icon_arrow_down icon_arrow_left icon_arrow_left_large icon_arrow_right icon_arrow_right_large icon_arrow_up icon_bullet_arrow icon_call icon_close icon_facebook icon_googleplus icon_grid_off icon_instagram icon_login icon_mail icon_menu icon_message icon_minus icon_pinterest icon_plus icon_quote_end icon_quote_start icon_refresh icon_search icon_tick_on icon_twitter icon_video_play icon_youtube

Sign up to our mailing list for the latest Boat International & Events news.


Missing your newsletter?

If you’ve unsubscribed by mistake and would like to continue to hear about the latest Boat International & Events news, update your preferences now and let us know which emails you’d like to receive.

No, thanks
Suez Canal expansion will improve superyacht transit

Suez Canal expansion will improve superyacht transit

One of the oldest and largest superyachts in the world, the 145.75 metre El Mahrousa, has officially opened the newly improved Suez Canel. The new expansion has seen the main waterway deepened and also created a 35km channel parallel to it.

The 150-year-old presidential yacht El Mahrousa was the first vessel to cross the Suez Canal in 1869 and repeated the trip to mark the inauguration of the improved waterway yesterday (August 6). President Abdel-Fattah El-Sisi was joined on El Mahrousa by guests from around the world to travel up the new waterway.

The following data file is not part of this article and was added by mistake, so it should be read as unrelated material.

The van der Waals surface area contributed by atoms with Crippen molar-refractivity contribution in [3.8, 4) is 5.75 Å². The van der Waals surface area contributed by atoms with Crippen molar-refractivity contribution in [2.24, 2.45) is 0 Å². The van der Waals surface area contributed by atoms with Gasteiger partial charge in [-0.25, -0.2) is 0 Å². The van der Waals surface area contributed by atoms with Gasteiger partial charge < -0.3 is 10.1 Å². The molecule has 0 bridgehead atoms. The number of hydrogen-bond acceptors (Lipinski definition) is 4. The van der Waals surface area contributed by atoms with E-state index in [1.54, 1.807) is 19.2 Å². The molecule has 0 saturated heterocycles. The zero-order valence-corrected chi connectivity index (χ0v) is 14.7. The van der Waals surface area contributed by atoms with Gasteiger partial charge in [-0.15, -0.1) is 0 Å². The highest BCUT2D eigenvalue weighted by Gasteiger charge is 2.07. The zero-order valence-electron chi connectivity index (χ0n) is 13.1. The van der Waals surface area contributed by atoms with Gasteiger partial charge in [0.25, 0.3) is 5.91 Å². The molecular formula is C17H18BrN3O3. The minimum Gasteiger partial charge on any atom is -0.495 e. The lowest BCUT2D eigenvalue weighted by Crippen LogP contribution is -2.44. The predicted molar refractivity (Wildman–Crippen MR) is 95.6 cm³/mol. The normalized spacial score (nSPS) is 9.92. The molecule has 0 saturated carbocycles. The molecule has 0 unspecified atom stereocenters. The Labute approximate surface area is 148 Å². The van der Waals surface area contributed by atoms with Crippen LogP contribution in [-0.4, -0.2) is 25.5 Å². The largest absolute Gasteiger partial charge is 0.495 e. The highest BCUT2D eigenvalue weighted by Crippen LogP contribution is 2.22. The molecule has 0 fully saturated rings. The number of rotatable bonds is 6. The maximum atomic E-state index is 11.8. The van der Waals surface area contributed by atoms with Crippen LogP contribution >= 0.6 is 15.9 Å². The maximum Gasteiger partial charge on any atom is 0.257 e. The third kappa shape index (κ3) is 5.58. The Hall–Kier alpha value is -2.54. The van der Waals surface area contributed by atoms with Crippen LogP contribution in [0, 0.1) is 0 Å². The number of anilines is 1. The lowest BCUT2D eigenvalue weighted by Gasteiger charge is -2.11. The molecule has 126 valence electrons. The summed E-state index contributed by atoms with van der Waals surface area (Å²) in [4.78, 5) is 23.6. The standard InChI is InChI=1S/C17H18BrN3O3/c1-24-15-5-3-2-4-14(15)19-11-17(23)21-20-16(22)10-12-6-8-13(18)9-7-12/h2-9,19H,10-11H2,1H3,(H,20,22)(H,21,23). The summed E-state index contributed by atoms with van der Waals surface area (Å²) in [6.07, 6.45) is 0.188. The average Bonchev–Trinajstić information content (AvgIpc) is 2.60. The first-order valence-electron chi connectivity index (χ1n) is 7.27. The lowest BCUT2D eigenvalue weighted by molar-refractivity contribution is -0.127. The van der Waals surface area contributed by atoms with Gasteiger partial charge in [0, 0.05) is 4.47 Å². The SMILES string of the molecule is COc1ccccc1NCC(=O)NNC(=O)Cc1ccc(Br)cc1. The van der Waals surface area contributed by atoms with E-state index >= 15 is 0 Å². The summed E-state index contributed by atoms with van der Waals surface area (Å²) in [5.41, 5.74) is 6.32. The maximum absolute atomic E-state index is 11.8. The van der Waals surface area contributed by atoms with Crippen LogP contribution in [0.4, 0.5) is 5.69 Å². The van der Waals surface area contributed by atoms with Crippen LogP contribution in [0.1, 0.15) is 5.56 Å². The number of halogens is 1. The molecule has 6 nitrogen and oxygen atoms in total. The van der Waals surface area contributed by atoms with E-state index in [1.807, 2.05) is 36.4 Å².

The $8 billion mega-project was completed in just 12 months and has been billed as the Egyptian government’s “gift to the world”. Some independent experts have raised concerns that there is no longer enough East-West traffic to justify the investments for commercial shipping purposes. However, the changes will be a welcome relief for superyacht crews and captains making the voyage.

“The improvements reduce the transit from around 18 hours to about nine,” general manager for Akula Yachts David Goldie told Boat International.

The new channel means that it will be possible for vessels to sail in both directions simultaneously .

“The significant change is that yachts will no longer be required to drop anchor in Bitter Lake to allow traffic to come past,” Goldie added. “It was very unpleasant as the place is infested with flies and you were with all the merchant ships.

“The shorter transit time will also reduce the watch keeping commitments for the bridge watch keepers.”

Upgrade your account
Your account at BOAT International doesn't include a BOAT Pro subscription. Please subscribe to BOAT Pro in order to unlock this content.
Subscribe More about BOAT Pro